A thorough and detailed inventory needs to be kept of all applications and components. This applies not only to the product, but to the development pipeline as well. In the current landscape, end products and production environments are assembled more than they are developed, with 96% of applications found to use open source components in 2017.

96% of applications use third-party, open-source components.

Cyber-attacks have traditionally targeted the product or runtime; they have been more of a direct issue for Operations than they have for Development. With DevSecOps spreading the responsibility for security more evenly and holistically through the SDLC, we can expect attackers to start targeting Development more often. Organizations will need to pay as much attention to internal security as external; this includes all components used, the services and code used for automation in the development pipeline and the organization’s programmable infrastructure. A breach in the development cycle will become as significant as – and lead to – a breach in the overall product.

A ground-up restructuring of this nature is no simple task, and may be especially off-putting to organizations which have been slow to respond to DevOps in general. However, DevSecOps’ long-term benefits cannot be ignored, and the challenges presented are well worth meeting.

Why must security be integrated into Development?

In the long run, these challenges will lead to better overall organization security. With continuous security testing during the development cycle, zero-day exploits will become less frequent. Even when they do happen, the scalable, microservice-based infrastructure will minimize any damage from them. The security team will be able to respond to issues that do occur quickly and effectively, with infrastructure in place to roll out targeted security fixes without disrupting the user experience.

According to the 2018 DORA State of DevOps report, the highest-performing DevOps teams are able to respond to emerging issues within hours, while a further 48% can deploy a fix in under a week. By implication, if DevSecOps can respond to security threats with similar speed, there is a much greater likelihood that the team can remain ahead of adversaries during development, while producing a product that is secure by design.

55% of DevOps adopters can deploy fixes for issues in under 7 days.

Compliance is a prominent benefit of DevSecOps. The GDPR (Article 25) demands data protection by design, and penalties are often decided by the factor of “could more have been done?” to prevent breaches and protect data. Security by design is innate to the DevSecOps workflow, and being able to show that damage minimization, fast security response and secure data storage are all integral to the SDLC will be heavily favored by regulators.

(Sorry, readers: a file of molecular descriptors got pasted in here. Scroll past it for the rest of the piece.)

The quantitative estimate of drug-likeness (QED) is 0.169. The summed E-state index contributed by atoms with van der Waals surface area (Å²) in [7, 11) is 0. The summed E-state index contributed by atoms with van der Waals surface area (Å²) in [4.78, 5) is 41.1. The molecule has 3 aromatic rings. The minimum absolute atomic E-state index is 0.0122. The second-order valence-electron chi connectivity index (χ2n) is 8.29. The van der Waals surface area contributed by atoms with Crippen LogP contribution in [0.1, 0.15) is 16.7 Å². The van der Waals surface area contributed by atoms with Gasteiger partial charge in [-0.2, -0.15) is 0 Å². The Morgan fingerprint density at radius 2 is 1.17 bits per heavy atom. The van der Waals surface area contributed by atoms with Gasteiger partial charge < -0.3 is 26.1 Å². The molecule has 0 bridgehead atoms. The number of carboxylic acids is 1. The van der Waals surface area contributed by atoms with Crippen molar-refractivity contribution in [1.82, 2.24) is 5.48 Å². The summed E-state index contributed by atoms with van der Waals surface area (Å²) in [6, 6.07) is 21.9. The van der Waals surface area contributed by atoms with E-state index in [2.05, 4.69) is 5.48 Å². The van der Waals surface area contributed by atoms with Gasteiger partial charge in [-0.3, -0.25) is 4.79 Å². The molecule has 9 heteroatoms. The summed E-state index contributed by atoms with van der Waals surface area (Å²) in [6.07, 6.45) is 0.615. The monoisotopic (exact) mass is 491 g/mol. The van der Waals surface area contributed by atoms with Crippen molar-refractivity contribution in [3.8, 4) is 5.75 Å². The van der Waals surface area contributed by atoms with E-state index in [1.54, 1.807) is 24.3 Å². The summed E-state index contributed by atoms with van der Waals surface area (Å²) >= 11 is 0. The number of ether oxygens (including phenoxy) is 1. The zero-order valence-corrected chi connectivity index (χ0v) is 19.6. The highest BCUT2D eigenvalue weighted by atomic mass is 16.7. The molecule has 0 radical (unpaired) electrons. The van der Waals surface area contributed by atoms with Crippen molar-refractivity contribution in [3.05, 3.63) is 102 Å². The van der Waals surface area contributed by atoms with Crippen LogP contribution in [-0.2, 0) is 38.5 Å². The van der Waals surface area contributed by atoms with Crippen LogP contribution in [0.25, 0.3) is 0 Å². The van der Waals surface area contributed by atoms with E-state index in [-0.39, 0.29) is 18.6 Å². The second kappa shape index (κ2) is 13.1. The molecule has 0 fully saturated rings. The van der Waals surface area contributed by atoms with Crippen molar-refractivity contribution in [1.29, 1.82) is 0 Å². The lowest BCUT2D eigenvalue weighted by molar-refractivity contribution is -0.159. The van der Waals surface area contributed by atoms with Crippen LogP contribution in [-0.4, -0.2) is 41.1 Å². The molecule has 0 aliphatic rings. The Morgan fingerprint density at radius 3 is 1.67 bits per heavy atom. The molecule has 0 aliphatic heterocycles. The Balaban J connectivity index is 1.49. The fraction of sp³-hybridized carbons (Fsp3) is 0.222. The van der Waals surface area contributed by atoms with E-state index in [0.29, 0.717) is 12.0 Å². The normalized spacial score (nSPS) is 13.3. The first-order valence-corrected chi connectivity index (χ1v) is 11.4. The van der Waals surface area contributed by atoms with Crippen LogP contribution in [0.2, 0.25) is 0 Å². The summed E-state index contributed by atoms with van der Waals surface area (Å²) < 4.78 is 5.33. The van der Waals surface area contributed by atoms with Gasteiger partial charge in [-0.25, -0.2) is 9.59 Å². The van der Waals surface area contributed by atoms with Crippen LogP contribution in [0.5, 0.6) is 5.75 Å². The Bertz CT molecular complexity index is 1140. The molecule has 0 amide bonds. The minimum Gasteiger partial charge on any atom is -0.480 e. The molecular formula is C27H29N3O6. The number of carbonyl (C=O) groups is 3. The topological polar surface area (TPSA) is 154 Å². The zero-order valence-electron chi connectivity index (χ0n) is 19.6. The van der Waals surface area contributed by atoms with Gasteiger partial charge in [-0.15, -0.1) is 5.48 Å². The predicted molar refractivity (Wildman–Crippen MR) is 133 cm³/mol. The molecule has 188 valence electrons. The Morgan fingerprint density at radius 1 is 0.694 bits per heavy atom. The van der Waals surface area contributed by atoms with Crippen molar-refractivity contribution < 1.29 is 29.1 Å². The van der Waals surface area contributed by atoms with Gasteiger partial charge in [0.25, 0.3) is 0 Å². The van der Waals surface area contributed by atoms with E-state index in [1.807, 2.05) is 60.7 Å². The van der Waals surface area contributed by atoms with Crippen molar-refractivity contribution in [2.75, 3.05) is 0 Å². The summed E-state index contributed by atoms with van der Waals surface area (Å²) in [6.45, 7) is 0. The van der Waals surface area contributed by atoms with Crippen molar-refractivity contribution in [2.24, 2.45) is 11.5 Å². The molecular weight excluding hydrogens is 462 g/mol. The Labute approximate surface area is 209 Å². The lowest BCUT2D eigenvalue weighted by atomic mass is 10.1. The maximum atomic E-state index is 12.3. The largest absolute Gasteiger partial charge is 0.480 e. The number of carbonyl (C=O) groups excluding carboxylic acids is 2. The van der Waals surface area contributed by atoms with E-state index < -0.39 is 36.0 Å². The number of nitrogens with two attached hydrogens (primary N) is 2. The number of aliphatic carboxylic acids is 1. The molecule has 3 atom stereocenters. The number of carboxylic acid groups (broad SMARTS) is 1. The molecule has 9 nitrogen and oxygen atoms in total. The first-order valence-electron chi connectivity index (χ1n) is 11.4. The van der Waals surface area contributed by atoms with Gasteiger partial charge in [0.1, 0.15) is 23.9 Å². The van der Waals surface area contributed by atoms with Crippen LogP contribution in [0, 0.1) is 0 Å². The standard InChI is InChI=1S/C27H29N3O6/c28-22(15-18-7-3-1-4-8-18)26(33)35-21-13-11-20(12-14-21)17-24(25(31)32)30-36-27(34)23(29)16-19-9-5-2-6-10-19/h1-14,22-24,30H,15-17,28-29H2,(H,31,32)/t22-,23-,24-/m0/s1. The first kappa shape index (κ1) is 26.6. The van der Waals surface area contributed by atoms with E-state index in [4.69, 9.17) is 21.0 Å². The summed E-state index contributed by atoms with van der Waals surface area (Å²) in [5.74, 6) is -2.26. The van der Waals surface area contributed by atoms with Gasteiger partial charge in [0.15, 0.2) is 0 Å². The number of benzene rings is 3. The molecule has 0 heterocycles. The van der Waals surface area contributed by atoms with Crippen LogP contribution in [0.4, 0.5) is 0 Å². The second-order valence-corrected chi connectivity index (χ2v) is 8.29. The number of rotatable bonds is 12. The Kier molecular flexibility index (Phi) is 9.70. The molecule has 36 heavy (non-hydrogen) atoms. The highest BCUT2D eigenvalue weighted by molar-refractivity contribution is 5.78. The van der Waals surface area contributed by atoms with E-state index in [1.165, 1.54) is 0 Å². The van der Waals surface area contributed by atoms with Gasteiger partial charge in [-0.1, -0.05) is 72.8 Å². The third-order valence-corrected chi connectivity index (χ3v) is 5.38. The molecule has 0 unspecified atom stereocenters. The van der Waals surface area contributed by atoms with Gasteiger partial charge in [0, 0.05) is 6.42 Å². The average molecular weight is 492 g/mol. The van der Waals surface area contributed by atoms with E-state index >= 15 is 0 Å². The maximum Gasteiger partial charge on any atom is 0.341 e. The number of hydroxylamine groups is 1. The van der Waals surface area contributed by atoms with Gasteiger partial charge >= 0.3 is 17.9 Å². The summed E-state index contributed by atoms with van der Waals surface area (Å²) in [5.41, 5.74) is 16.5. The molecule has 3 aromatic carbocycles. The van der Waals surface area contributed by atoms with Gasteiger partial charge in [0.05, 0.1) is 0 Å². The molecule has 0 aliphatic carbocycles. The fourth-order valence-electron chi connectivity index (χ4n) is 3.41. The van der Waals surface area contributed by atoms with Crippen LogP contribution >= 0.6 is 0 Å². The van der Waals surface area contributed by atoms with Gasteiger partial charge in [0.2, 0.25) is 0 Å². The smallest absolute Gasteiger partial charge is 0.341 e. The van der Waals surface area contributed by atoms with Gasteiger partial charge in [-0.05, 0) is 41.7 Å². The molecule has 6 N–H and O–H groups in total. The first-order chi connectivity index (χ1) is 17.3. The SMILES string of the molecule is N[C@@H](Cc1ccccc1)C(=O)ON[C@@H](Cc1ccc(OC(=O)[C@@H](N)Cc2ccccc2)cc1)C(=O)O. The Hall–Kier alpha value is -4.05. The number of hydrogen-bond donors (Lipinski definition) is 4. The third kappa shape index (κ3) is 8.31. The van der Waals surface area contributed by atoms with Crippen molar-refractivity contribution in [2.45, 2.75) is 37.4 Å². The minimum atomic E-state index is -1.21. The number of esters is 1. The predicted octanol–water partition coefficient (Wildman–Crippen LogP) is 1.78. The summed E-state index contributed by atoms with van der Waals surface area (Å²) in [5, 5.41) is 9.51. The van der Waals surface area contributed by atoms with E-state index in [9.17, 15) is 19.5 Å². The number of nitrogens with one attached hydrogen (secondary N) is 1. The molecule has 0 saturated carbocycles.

Six of the current OWASP top ten application security threats are either explicitly based in Development or can be mitigated by stronger security earlier in the development cycle. Using components with known vulnerabilities (A9), security misconfiguration (A6), insecure deserialization (A8), broken access control (A5) and XML external entities (A4) can all be prevented by incorporating security into development. A10, insufficient logging and monitoring, is naturally solved by properly implemented DevSecOps.

DevSecOps will be integrated into 80% of rapid development teams by 2021.

Gartner predicts that DevSecOps will be integrated into 80% of rapid development teams by 2021. It’s important to lay the framework for DevSecOps adoption as soon as possible in order to remain competitive with the industry.

However, business leaders are still dragging their feet. A 2018 survey by Threat Stack reported that 52% of companies admit to cutting back on security measures to meet a business deadline or objective. “Since the directive for speed starts at the very top,” says the report, “it's hard to ignore; even if it means that security becomes roadkill in the process.

Immuniweb in DevSecOps

We’ve seen that even in the earliest phases of development, application discovery and continuous, automated testing are key features of a strong DevSecOps implementation. High-Tech Bridge’s Immuniweb platform offers intelligent discovery, continuous application testing and more, all easily integrated into any workflow, letting Development and Security work together with all the information they need.


Actionable introduction and analysis of web and mobile application security, DevSecOps and Machine Learning for AST.